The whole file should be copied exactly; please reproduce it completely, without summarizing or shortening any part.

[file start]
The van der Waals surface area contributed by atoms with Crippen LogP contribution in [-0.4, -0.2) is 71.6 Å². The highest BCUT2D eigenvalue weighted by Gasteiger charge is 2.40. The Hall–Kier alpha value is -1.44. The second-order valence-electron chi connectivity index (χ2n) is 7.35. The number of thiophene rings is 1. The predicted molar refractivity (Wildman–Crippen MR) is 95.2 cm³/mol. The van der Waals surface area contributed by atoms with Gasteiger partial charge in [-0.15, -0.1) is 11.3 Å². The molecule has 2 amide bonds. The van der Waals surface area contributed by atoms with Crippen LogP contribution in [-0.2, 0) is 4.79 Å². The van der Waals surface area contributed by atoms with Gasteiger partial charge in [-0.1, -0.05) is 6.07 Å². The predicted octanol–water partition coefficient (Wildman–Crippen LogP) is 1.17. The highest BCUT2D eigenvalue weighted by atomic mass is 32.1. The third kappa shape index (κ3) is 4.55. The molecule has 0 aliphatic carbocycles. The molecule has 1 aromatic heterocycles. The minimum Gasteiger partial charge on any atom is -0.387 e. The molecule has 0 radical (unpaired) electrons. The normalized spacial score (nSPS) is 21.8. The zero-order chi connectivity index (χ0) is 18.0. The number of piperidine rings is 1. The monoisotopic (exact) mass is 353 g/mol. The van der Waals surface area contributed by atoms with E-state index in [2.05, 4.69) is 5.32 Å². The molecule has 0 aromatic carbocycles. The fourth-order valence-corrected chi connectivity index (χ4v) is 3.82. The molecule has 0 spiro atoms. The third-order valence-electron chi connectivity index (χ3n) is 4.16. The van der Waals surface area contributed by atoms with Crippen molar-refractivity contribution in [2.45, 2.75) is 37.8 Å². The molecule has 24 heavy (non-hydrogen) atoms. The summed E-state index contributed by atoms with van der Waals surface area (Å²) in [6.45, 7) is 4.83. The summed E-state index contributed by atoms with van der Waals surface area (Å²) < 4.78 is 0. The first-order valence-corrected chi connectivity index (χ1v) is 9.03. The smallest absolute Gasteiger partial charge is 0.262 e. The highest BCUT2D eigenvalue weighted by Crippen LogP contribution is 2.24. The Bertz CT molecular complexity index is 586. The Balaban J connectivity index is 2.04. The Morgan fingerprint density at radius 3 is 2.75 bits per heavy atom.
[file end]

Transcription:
The van der Waals surface area contributed by atoms with Crippen LogP contribution in [-0.4, -0.2) is 71.6 Å². The highest BCUT2D eigenvalue weighted by Gasteiger charge is 2.40. The Hall–Kier alpha value is -1.44. The second-order valence-electron chi connectivity index (χ2n) is 7.35. The number of thiophene rings is 1. The predicted molar refractivity (Wildman–Crippen MR) is 95.2 cm³/mol. The van der Waals surface area contributed by atoms with Gasteiger partial charge in [-0.15, -0.1) is 11.3 Å². The molecule has 2 amide bonds. The van der Waals surface area contributed by atoms with Crippen LogP contribution in [-0.2, 0) is 4.79 Å². The van der Waals surface area contributed by atoms with Gasteiger partial charge in [-0.1, -0.05) is 6.07 Å². The predicted octanol–water partition coefficient (Wildman–Crippen LogP) is 1.17. The highest BCUT2D eigenvalue weighted by atomic mass is 32.1. The third kappa shape index (κ3) is 4.55. The molecule has 0 aliphatic carbocycles. The molecule has 1 aromatic heterocycles. The minimum Gasteiger partial charge on any atom is -0.387 e. The molecule has 0 radical (unpaired) electrons. The normalized spacial score (nSPS) is 21.8. The zero-order chi connectivity index (χ0) is 18.0. The number of piperidine rings is 1. The monoisotopic (exact) mass is 353 g/mol. The van der Waals surface area contributed by atoms with E-state index in [2.05, 4.69) is 5.32 Å². The molecule has 0 aromatic carbocycles. The fourth-order valence-corrected chi connectivity index (χ4v) is 3.82. The molecule has 0 spiro atoms. The third-order valence-electron chi connectivity index (χ3n) is 4.16. The van der Waals surface area contributed by atoms with Crippen molar-refractivity contribution in [2.45, 2.75) is 37.8 Å². The molecule has 24 heavy (non-hydrogen) atoms. The summed E-state index contributed by atoms with van der Waals surface area (Å²) in [6.45, 7) is 4.83. The summed E-state index contributed by atoms with van der Waals surface area (Å²) < 4.78 is 0. The first-order valence-corrected chi connectivity index (χ1v) is 9.03. The smallest absolute Gasteiger partial charge is 0.262 e. The highest BCUT2D eigenvalue weighted by Crippen LogP contribution is 2.24. The Bertz CT molecular complexity index is 586. The Balaban J connectivity index is 2.04. The Morgan fingerprint density at radius 3 is 2.75 bits per heavy atom.